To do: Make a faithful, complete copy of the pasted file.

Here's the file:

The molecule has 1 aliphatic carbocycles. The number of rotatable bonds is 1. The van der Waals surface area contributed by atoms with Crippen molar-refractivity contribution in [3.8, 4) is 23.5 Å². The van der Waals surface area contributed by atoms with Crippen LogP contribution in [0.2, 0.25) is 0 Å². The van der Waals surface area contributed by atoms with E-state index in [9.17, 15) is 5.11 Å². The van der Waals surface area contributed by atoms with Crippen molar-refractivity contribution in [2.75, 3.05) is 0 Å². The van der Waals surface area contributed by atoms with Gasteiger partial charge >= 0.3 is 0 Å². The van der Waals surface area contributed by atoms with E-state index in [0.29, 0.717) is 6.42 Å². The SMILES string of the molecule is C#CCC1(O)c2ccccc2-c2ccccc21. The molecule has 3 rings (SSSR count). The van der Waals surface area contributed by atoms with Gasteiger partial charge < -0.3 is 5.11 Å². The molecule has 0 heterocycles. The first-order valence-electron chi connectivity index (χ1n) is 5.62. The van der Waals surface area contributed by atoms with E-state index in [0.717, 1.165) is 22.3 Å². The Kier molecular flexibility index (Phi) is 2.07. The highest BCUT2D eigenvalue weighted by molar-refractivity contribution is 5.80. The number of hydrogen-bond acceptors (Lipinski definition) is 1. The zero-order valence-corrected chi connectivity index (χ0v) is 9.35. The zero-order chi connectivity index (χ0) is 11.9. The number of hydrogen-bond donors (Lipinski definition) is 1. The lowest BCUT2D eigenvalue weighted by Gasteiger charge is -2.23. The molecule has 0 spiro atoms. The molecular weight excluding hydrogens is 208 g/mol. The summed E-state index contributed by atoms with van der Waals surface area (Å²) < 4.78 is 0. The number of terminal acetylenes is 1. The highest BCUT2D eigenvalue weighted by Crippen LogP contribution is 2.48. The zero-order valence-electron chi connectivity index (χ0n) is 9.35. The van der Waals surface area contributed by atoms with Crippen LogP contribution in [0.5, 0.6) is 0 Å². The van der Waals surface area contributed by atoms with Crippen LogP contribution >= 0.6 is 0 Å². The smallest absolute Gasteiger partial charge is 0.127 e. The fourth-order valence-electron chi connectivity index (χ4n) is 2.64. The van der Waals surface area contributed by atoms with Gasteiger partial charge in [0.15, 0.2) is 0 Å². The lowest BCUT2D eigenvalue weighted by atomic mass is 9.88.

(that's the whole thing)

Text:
The molecule has 1 aliphatic carbocycles. The number of rotatable bonds is 1. The van der Waals surface area contributed by atoms with Crippen molar-refractivity contribution in [3.8, 4) is 23.5 Å². The van der Waals surface area contributed by atoms with Crippen LogP contribution in [0.2, 0.25) is 0 Å². The van der Waals surface area contributed by atoms with E-state index in [9.17, 15) is 5.11 Å². The van der Waals surface area contributed by atoms with Crippen molar-refractivity contribution in [2.75, 3.05) is 0 Å². The van der Waals surface area contributed by atoms with Gasteiger partial charge >= 0.3 is 0 Å². The van der Waals surface area contributed by atoms with E-state index in [0.29, 0.717) is 6.42 Å². The SMILES string of the molecule is C#CCC1(O)c2ccccc2-c2ccccc21. The molecule has 3 rings (SSSR count). The van der Waals surface area contributed by atoms with Gasteiger partial charge < -0.3 is 5.11 Å². The molecule has 0 heterocycles. The first-order valence-electron chi connectivity index (χ1n) is 5.62. The van der Waals surface area contributed by atoms with E-state index in [0.717, 1.165) is 22.3 Å². The Kier molecular flexibility index (Phi) is 2.07. The highest BCUT2D eigenvalue weighted by molar-refractivity contribution is 5.80. The number of hydrogen-bond acceptors (Lipinski definition) is 1. The zero-order valence-corrected chi connectivity index (χ0v) is 9.35. The zero-order chi connectivity index (χ0) is 11.9. The number of hydrogen-bond donors (Lipinski definition) is 1. The lowest BCUT2D eigenvalue weighted by Gasteiger charge is -2.23. The molecule has 0 spiro atoms. The molecular weight excluding hydrogens is 208 g/mol. The summed E-state index contributed by atoms with van der Waals surface area (Å²) < 4.78 is 0. The number of terminal acetylenes is 1. The highest BCUT2D eigenvalue weighted by Crippen LogP contribution is 2.48. The zero-order valence-electron chi connectivity index (χ0n) is 9.35. The van der Waals surface area contributed by atoms with Crippen LogP contribution in [0.5, 0.6) is 0 Å². The van der Waals surface area contributed by atoms with Crippen LogP contribution >= 0.6 is 0 Å². The smallest absolute Gasteiger partial charge is 0.127 e. The fourth-order valence-electron chi connectivity index (χ4n) is 2.64. The van der Waals surface area contributed by atoms with Gasteiger partial charge in [0.15, 0.2) is 0 Å². The lowest BCUT2D eigenvalue weighted by atomic mass is 9.88.